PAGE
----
Ice Bucket Challenge Donations Lead To Significant Gene Discovery: Researchers | NBC Connecticut
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Ice Bucket Challenge Donations Lead To Significant Gene Discovery: Researchers

The researchers behind Project MinE attribute much of the project's funding to the ice bucket challenge, which helped the project secure funding from new places and parts of the world

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    The ice bucket challenge became a phenomenon in the of summer 2014, and the boost in funding it brought about helped lead to a significant discovery in the study of the ALS disease, according to a paper published Monday in Nature Genetics.

    The donations flooded in as people across the world doused themselves in buckets of ice water, then challenged others to do the same. The videos of the challenge went so viral with Oprah, LeBron James, Bill Gates and many more celebrities taking part.

    Though some dismissed the viral challenge as "slacktivism," the ALS Association notes on its website that the challenge raised $115 million for research in just eight weeks.

    Apparently, it's had an effect: Researchers with Project MinE's global gene sequencing effort, which is funded by the ALS Association, conducted a large study of the inherited disease, also known as Lou Gehrig's disease and ALS, and were able to identify a new gene that contributes to it, according to the new paper.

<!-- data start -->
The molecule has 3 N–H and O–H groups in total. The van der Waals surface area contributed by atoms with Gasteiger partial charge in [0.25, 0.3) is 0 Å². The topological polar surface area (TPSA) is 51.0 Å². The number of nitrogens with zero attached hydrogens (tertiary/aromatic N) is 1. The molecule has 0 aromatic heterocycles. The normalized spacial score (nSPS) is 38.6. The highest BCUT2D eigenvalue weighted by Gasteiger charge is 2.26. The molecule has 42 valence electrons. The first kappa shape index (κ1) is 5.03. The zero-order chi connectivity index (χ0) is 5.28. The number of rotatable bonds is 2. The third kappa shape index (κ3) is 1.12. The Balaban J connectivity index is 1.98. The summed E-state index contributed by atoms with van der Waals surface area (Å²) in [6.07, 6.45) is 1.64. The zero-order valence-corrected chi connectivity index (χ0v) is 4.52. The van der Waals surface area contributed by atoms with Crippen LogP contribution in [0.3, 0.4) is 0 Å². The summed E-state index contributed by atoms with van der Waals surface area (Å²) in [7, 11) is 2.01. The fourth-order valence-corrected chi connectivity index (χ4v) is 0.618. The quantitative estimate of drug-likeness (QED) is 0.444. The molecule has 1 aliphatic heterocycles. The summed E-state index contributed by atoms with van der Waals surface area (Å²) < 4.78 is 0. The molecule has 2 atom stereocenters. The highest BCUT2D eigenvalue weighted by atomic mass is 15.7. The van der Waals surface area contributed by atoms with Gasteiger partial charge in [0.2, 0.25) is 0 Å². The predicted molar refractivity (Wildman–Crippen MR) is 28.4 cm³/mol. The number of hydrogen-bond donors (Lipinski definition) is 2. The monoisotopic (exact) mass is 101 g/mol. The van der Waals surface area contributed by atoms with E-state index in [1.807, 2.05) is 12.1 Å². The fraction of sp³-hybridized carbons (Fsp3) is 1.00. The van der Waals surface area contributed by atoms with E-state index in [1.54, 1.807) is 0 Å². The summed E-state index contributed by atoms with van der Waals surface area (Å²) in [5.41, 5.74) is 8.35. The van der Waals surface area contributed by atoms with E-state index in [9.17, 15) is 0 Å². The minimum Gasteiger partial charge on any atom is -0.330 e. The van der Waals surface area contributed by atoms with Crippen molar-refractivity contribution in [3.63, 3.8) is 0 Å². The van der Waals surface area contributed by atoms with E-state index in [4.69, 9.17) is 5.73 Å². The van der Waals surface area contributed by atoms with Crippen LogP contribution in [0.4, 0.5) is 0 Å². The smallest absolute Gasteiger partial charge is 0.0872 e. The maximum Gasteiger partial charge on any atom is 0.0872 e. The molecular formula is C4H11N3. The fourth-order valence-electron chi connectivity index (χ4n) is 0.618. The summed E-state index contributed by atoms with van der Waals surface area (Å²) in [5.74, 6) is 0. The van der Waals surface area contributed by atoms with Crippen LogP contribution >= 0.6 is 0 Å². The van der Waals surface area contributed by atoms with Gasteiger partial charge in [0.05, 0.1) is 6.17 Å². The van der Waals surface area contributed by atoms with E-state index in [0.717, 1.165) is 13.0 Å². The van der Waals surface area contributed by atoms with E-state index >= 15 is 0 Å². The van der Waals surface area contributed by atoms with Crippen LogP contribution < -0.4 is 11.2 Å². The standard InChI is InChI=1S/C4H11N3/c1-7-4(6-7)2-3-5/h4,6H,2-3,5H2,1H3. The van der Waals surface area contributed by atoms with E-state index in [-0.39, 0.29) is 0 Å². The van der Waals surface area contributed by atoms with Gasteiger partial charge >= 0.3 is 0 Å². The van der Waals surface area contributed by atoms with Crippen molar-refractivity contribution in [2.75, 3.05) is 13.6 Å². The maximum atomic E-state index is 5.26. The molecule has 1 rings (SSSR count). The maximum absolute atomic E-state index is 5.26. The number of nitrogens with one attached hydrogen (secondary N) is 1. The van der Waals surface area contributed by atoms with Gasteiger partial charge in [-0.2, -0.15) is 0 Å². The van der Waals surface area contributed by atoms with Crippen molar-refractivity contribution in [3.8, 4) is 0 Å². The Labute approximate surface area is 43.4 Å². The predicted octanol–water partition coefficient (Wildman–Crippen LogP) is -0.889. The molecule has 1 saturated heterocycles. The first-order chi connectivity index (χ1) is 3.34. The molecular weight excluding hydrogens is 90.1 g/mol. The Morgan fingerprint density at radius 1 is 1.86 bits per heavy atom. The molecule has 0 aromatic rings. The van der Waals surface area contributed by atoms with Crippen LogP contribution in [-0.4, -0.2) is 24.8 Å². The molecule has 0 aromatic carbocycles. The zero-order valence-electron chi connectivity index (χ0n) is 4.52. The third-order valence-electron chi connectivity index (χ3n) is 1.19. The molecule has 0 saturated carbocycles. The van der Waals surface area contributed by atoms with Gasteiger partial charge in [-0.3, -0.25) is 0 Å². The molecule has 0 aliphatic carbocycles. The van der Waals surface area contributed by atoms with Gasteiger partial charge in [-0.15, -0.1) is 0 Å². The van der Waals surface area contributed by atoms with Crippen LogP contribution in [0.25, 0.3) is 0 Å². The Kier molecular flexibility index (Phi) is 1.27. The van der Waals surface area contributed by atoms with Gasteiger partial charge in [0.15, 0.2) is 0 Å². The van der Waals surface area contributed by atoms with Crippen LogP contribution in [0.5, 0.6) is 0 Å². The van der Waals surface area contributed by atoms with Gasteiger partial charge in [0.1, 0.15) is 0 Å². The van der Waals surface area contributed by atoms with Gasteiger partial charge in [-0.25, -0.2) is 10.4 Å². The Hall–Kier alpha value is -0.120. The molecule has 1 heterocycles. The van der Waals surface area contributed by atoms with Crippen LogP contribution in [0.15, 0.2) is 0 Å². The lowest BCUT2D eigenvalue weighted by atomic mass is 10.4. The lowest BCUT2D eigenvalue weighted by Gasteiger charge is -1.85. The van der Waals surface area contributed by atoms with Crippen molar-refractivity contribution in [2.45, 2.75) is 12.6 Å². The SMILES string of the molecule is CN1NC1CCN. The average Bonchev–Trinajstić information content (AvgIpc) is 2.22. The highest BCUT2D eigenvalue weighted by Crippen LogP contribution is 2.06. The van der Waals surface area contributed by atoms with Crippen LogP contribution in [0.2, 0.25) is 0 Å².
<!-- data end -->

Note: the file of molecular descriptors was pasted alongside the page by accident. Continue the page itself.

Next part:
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    More than 80 researchers from 11 countries contributing to the discovery, which may help scientists develop targeted therapy for ALS, according to a news release.

    The researchers behind Project MinE attribute much of the project's funding to the ice bucket challenge, which helped the project secure funding from new places and parts of the world.

    "The ALS Ice Bucket Challenge enabled The ALS Association to invest in Project MinE's work to create large biorepositories of ALS biosamples that are designed to allow exactly this kind of research and to produce exactly this kind of result," researcher Lucie Bruijn said in the news release.

    ALS causes damage to nerve cells in the brain and spinal cord. The progressive neurodegenerative disease, acquired by genetics in only 10 percent of ALS cases, affects muscle movement and eventually causes paralysis and death, usually within two to five years of diagnosis.